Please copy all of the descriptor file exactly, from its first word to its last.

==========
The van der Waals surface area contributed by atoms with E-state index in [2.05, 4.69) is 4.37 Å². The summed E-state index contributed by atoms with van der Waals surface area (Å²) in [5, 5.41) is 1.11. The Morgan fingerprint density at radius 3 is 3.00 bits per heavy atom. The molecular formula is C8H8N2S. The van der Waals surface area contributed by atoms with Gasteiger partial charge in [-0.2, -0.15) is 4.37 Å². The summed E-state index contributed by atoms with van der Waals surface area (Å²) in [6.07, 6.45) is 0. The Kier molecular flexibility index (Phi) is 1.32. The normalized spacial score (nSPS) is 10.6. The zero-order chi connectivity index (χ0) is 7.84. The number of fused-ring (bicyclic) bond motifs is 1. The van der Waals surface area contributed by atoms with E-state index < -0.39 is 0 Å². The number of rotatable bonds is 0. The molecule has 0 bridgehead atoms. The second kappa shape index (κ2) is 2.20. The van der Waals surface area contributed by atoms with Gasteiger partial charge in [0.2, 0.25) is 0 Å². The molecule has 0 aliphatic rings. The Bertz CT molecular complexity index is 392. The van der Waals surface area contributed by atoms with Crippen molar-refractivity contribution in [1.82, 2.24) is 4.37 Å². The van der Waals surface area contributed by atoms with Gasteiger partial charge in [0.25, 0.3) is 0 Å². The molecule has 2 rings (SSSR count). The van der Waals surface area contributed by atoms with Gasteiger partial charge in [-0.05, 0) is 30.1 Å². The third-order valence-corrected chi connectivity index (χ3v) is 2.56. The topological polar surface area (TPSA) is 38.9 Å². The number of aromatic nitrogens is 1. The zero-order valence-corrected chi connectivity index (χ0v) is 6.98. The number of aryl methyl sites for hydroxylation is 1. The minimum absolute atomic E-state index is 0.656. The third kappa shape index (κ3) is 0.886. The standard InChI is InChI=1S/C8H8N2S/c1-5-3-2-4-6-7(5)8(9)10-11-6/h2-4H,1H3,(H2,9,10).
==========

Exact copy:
The van der Waals surface area contributed by atoms with E-state index in [2.05, 4.69) is 4.37 Å². The summed E-state index contributed by atoms with van der Waals surface area (Å²) in [5, 5.41) is 1.11. The Morgan fingerprint density at radius 3 is 3.00 bits per heavy atom. The molecular formula is C8H8N2S. The van der Waals surface area contributed by atoms with Gasteiger partial charge in [-0.2, -0.15) is 4.37 Å². The summed E-state index contributed by atoms with van der Waals surface area (Å²) in [6.07, 6.45) is 0. The Kier molecular flexibility index (Phi) is 1.32. The normalized spacial score (nSPS) is 10.6. The zero-order chi connectivity index (χ0) is 7.84. The number of fused-ring (bicyclic) bond motifs is 1. The van der Waals surface area contributed by atoms with E-state index < -0.39 is 0 Å². The number of rotatable bonds is 0. The molecule has 0 bridgehead atoms. The second kappa shape index (κ2) is 2.20. The van der Waals surface area contributed by atoms with Gasteiger partial charge in [0.2, 0.25) is 0 Å². The molecule has 0 aliphatic rings. The Bertz CT molecular complexity index is 392. The van der Waals surface area contributed by atoms with Crippen molar-refractivity contribution in [1.82, 2.24) is 4.37 Å². The van der Waals surface area contributed by atoms with Gasteiger partial charge in [0.25, 0.3) is 0 Å². The molecule has 2 rings (SSSR count). The van der Waals surface area contributed by atoms with Gasteiger partial charge in [-0.05, 0) is 30.1 Å². The third-order valence-corrected chi connectivity index (χ3v) is 2.56. The topological polar surface area (TPSA) is 38.9 Å². The number of aromatic nitrogens is 1. The zero-order valence-corrected chi connectivity index (χ0v) is 6.98. The number of aryl methyl sites for hydroxylation is 1. The minimum absolute atomic E-state index is 0.656. The third kappa shape index (κ3) is 0.886. The standard InChI is InChI=1S/C8H8N2S/c1-5-3-2-4-6-7(5)8(9)10-11-6/h2-4H,1H3,(H2,9,10).